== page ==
The Wolf in Googly Clothing.

Last week I talked a little about competition. The article focused on the subtle usage of attack ads, and the nature of going after the competition.

There are other ways, of course, to deal with your business competitors. Microsoft, in a bold gesture of "Can't-beat-'em? Join-em!" spirit, has decided to eschew competing with its rivals altogether and will instead now exclusively focus on imitating them. By mirroring the winning moves that challengers have made, ol' softy is hoping to win new customers and make over their image.

The primary disguise Microsoft is wearing is that of Google. I could go into how is rapidly becoming the butt of a grand Internet joke comparing it to the great Google-y moogly. I could mention that many consider the onomatopoeic name more likely an acronym for "But It's Not Google." Or I could just show you some logos...

Below are the logos for Windows 7 (the product that is supposed to redeem the Vista disaster) and Google Wave (the product that is supposed to forever change the way everyone communicates on the internet). I should note that the only photoshoppery performed below was comping the two logos together and resizing them; no color shifting was used, nor were the background or shadows affected.

A little healthy (and secret) competition

The very fulcrum on which the lever of capitalism lifts is competition. Without competition there is little financial incentive for innovation, fair pricing, or customer friendly business practice –without debate, all good things.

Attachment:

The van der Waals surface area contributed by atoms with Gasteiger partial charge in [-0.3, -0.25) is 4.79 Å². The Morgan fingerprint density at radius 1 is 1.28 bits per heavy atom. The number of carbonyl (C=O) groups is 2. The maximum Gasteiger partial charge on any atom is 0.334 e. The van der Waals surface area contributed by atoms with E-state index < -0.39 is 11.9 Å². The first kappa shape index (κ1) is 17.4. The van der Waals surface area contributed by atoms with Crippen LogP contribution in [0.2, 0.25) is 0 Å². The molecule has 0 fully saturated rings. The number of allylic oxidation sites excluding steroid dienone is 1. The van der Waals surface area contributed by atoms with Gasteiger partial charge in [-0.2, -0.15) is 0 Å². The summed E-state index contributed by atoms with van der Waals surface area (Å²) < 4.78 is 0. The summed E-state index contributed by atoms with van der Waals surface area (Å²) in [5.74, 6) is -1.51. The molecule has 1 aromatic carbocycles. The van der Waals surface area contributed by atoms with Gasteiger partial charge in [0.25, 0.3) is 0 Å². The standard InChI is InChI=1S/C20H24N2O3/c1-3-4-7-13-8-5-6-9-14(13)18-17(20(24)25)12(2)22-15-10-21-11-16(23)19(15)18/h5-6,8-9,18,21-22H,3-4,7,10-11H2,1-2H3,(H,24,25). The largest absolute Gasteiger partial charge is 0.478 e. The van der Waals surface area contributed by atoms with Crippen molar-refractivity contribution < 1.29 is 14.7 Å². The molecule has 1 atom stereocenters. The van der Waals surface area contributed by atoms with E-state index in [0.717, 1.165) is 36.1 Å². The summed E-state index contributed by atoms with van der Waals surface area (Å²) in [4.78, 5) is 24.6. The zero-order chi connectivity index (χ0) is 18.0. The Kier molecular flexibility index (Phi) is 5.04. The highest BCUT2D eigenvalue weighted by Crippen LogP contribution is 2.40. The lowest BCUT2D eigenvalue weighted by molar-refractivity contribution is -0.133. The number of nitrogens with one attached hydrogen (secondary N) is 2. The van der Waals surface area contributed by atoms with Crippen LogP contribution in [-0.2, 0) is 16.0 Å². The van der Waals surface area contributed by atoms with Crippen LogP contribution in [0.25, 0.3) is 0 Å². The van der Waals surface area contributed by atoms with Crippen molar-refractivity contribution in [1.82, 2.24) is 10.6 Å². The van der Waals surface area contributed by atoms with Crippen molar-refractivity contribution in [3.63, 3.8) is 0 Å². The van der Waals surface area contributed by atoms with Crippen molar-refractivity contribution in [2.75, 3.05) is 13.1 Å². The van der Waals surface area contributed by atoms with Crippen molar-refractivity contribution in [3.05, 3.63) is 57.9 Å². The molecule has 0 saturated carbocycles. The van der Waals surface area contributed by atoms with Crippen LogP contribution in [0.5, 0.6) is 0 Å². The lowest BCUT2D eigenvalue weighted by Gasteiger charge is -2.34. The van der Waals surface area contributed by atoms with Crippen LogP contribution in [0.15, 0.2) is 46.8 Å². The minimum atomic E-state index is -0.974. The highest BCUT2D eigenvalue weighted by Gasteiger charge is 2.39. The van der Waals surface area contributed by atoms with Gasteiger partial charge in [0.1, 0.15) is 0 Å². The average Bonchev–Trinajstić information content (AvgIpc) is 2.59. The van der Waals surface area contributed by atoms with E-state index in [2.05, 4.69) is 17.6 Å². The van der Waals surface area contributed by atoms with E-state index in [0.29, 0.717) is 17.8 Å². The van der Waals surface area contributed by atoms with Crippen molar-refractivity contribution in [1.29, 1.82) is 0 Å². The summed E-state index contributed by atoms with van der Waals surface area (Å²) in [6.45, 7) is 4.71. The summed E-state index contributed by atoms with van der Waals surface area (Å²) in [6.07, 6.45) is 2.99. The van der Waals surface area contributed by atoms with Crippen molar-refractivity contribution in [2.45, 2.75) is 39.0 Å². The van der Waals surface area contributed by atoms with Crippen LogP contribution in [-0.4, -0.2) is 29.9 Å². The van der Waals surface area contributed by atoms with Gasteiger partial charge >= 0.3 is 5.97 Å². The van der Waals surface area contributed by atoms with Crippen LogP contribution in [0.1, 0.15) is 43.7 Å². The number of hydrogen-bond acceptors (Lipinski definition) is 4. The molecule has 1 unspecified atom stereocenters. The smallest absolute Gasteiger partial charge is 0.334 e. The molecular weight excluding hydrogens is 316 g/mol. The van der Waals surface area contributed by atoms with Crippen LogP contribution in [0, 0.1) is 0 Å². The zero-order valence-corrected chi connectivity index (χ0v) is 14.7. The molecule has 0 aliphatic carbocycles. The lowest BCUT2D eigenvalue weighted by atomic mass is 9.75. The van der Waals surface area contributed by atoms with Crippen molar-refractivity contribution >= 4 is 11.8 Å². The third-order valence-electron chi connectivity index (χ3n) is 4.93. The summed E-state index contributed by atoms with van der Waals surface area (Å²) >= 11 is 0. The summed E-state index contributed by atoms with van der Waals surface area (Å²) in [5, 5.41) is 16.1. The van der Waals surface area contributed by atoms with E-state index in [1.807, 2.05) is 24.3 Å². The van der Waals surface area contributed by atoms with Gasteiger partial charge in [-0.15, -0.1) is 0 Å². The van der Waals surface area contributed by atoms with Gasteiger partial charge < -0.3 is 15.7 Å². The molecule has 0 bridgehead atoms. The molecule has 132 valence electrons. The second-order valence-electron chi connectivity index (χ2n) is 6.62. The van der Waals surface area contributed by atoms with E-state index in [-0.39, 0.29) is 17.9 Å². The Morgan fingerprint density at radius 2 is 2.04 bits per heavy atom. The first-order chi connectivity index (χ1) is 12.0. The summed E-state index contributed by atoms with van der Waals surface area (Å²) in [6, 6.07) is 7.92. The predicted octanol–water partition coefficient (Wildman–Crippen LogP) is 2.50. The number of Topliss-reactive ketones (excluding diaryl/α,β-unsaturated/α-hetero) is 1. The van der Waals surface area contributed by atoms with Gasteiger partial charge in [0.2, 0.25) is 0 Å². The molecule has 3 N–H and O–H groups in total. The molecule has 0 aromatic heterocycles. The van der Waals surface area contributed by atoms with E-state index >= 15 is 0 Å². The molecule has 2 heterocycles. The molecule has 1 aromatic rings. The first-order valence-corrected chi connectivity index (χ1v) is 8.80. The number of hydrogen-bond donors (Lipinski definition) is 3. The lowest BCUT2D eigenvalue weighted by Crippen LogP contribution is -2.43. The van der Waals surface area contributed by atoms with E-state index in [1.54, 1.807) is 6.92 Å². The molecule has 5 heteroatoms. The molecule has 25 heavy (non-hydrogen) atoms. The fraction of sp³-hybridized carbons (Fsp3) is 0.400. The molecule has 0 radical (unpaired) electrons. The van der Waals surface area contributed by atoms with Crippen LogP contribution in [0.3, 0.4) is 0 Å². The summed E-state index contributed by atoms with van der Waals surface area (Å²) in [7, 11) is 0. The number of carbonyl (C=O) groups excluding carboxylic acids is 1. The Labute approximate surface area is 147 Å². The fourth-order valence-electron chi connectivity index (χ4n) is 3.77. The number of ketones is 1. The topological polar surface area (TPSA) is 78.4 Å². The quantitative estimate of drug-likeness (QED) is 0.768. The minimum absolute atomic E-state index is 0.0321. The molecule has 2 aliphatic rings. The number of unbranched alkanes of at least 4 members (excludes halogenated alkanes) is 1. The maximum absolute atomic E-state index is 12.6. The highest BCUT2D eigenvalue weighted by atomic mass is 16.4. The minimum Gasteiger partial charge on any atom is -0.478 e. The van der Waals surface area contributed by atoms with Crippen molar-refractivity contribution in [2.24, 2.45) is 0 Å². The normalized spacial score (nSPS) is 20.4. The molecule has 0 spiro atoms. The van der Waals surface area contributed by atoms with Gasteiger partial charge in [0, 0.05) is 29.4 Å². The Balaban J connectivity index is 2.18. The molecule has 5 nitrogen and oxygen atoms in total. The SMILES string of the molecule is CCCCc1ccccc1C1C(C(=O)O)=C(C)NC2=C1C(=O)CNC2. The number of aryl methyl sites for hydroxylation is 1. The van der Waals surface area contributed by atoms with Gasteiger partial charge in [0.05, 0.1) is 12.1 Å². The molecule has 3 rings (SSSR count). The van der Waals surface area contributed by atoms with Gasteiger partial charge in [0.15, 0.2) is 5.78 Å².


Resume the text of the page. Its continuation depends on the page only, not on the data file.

Competition also breeds another behavior in the american consumer space, that of negative advertising. It's rare in today's marketplace for one brand to strongly advertise against another. Subtle comparison, distracting wordplay, misdirection, and allusion are the order of the day. In spite of the active use of mudslinging in the political sector it is somehow considered uncouth in consumer advertising and outright inappropriate in B2B.

[A quick editorial aside: I personally don't understand this phenomenon at all. Ad execs often grow to loath their competition, and in private will endlessly rag on the "the other guy." The fact that there is any modicum of restraint or illusion of proper manners in their marketing initiatives boggles the mind.]

So when FedEx launched their new website I was surprised. The site has the look and feel of a grassroots protest site, complete with loads of numbers, a "contact your senator" button, and way more informational content than you would usually find in a corporate microsite. All of this directed at calling out FedEx's biggest rival, UPS.

They even go so far as to parody UPS' whiteboard commercials (complete with shoddy wigsmanship and mom-safe Ben Gibbard-esqu soundtrack).

It's a bold move from FedEx, but don't think this means they've gone all rebel yell/fight the power on us yet. As far as I can tell they haven't done much advertising of this site, or of their political initiatives to resist UPS' lobbying. Keeping your negative ads on the downlow isn't exactly the same as never making them, but it's pretty close.

Check out and form your own opinion on the matter. FedEx clearly cares enough about this cause to bring it to your attention (and to break from convention), but not enough to risk turning off customers in a very delicate race for power. Is that a risk you would take?